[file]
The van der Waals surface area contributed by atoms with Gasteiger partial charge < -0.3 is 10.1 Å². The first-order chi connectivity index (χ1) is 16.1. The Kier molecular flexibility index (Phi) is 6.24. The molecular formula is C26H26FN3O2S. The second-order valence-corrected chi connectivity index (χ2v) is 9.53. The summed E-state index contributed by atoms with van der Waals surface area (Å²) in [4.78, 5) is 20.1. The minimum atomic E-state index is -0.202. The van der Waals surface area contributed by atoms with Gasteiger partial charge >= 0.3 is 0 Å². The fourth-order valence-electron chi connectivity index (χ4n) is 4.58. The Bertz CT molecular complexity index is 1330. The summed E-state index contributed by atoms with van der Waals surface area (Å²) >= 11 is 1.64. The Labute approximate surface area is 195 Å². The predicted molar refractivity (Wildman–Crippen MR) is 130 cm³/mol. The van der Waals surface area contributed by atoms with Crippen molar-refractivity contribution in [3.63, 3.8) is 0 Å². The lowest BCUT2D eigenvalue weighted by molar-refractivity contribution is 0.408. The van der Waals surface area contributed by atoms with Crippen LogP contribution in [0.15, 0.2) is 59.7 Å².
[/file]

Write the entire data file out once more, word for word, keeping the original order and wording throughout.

The van der Waals surface area contributed by atoms with Gasteiger partial charge < -0.3 is 10.1 Å². The first-order chi connectivity index (χ1) is 16.1. The Kier molecular flexibility index (Phi) is 6.24. The molecular formula is C26H26FN3O2S. The second-order valence-corrected chi connectivity index (χ2v) is 9.53. The summed E-state index contributed by atoms with van der Waals surface area (Å²) in [4.78, 5) is 20.1. The minimum atomic E-state index is -0.202. The van der Waals surface area contributed by atoms with Gasteiger partial charge >= 0.3 is 0 Å². The fourth-order valence-electron chi connectivity index (χ4n) is 4.58. The Bertz CT molecular complexity index is 1330. The summed E-state index contributed by atoms with van der Waals surface area (Å²) >= 11 is 1.64. The Labute approximate surface area is 195 Å². The predicted molar refractivity (Wildman–Crippen MR) is 130 cm³/mol. The van der Waals surface area contributed by atoms with Crippen molar-refractivity contribution in [3.63, 3.8) is 0 Å². The lowest BCUT2D eigenvalue weighted by molar-refractivity contribution is 0.408. The van der Waals surface area contributed by atoms with Crippen LogP contribution in [0.15, 0.2) is 59.7 Å².